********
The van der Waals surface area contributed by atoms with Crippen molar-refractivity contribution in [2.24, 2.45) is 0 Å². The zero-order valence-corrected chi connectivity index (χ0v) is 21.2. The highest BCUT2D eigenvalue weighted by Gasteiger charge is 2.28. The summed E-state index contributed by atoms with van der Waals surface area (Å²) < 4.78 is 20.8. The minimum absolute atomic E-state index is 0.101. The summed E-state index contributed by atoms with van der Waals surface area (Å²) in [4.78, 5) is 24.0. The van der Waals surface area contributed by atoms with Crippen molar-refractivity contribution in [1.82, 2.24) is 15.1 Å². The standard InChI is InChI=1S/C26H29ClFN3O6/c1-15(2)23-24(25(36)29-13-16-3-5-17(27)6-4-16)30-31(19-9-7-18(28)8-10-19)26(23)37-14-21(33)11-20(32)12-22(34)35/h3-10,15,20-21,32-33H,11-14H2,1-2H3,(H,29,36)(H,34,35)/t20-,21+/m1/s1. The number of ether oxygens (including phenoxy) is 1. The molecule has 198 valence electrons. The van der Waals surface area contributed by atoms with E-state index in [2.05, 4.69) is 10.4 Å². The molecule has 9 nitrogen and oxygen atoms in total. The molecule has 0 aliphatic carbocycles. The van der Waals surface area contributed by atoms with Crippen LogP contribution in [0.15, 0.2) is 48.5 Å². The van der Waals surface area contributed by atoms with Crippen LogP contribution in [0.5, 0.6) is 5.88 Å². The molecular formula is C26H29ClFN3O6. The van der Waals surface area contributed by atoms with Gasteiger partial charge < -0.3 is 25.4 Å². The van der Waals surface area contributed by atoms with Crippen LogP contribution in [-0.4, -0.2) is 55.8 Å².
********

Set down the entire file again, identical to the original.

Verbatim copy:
The van der Waals surface area contributed by atoms with Crippen molar-refractivity contribution in [2.24, 2.45) is 0 Å². The zero-order valence-corrected chi connectivity index (χ0v) is 21.2. The highest BCUT2D eigenvalue weighted by Gasteiger charge is 2.28. The summed E-state index contributed by atoms with van der Waals surface area (Å²) < 4.78 is 20.8. The minimum absolute atomic E-state index is 0.101. The summed E-state index contributed by atoms with van der Waals surface area (Å²) in [4.78, 5) is 24.0. The van der Waals surface area contributed by atoms with Crippen molar-refractivity contribution in [1.82, 2.24) is 15.1 Å². The standard InChI is InChI=1S/C26H29ClFN3O6/c1-15(2)23-24(25(36)29-13-16-3-5-17(27)6-4-16)30-31(19-9-7-18(28)8-10-19)26(23)37-14-21(33)11-20(32)12-22(34)35/h3-10,15,20-21,32-33H,11-14H2,1-2H3,(H,29,36)(H,34,35)/t20-,21+/m1/s1. The number of ether oxygens (including phenoxy) is 1. The molecule has 198 valence electrons. The van der Waals surface area contributed by atoms with E-state index in [2.05, 4.69) is 10.4 Å². The molecule has 9 nitrogen and oxygen atoms in total. The molecule has 0 aliphatic carbocycles. The van der Waals surface area contributed by atoms with Crippen LogP contribution in [0.15, 0.2) is 48.5 Å². The van der Waals surface area contributed by atoms with Crippen LogP contribution in [0.5, 0.6) is 5.88 Å². The molecular formula is C26H29ClFN3O6. The van der Waals surface area contributed by atoms with Gasteiger partial charge < -0.3 is 25.4 Å². The van der Waals surface area contributed by atoms with Crippen LogP contribution in [-0.4, -0.2) is 55.8 Å².